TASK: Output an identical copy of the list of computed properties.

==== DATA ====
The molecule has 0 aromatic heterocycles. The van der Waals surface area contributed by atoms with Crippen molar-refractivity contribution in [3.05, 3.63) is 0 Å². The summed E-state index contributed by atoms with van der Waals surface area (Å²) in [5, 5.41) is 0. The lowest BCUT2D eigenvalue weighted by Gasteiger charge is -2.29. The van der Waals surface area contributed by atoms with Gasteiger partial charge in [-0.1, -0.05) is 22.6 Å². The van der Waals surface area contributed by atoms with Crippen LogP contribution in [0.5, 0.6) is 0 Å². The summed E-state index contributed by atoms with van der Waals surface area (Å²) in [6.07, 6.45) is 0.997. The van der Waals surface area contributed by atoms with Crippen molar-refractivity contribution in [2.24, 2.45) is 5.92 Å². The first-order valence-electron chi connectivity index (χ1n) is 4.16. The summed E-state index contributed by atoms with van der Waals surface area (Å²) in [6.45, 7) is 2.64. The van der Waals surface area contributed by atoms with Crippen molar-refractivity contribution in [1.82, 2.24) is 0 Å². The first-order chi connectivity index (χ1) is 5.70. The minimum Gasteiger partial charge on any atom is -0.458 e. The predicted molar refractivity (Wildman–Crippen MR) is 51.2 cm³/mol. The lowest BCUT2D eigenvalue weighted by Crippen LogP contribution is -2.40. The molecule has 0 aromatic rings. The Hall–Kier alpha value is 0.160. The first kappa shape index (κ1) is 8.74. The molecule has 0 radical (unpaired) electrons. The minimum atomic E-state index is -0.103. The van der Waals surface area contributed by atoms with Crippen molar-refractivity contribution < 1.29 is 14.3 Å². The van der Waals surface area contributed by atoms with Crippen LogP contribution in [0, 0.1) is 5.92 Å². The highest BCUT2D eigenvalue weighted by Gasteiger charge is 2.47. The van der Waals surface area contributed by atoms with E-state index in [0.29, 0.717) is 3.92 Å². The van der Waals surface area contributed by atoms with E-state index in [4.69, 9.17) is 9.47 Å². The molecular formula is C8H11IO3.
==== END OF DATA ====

The molecule has 0 aromatic heterocycles. The van der Waals surface area contributed by atoms with Crippen molar-refractivity contribution in [3.05, 3.63) is 0 Å². The summed E-state index contributed by atoms with van der Waals surface area (Å²) in [5, 5.41) is 0. The lowest BCUT2D eigenvalue weighted by Gasteiger charge is -2.29. The van der Waals surface area contributed by atoms with Gasteiger partial charge in [-0.1, -0.05) is 22.6 Å². The van der Waals surface area contributed by atoms with Crippen LogP contribution in [0.5, 0.6) is 0 Å². The summed E-state index contributed by atoms with van der Waals surface area (Å²) in [6.07, 6.45) is 0.997. The van der Waals surface area contributed by atoms with Crippen molar-refractivity contribution in [2.24, 2.45) is 5.92 Å². The first-order valence-electron chi connectivity index (χ1n) is 4.16. The summed E-state index contributed by atoms with van der Waals surface area (Å²) in [6.45, 7) is 2.64. The van der Waals surface area contributed by atoms with Crippen molar-refractivity contribution in [1.82, 2.24) is 0 Å². The first-order chi connectivity index (χ1) is 5.70. The minimum Gasteiger partial charge on any atom is -0.458 e. The predicted molar refractivity (Wildman–Crippen MR) is 51.2 cm³/mol. The lowest BCUT2D eigenvalue weighted by Crippen LogP contribution is -2.40. The molecule has 0 aromatic rings. The Hall–Kier alpha value is 0.160. The first kappa shape index (κ1) is 8.74. The molecule has 0 radical (unpaired) electrons. The minimum atomic E-state index is -0.103. The van der Waals surface area contributed by atoms with Crippen molar-refractivity contribution < 1.29 is 14.3 Å². The van der Waals surface area contributed by atoms with Crippen LogP contribution in [0, 0.1) is 5.92 Å². The highest BCUT2D eigenvalue weighted by Gasteiger charge is 2.47. The van der Waals surface area contributed by atoms with E-state index in [0.29, 0.717) is 3.92 Å². The van der Waals surface area contributed by atoms with E-state index in [4.69, 9.17) is 9.47 Å². The molecular formula is C8H11IO3.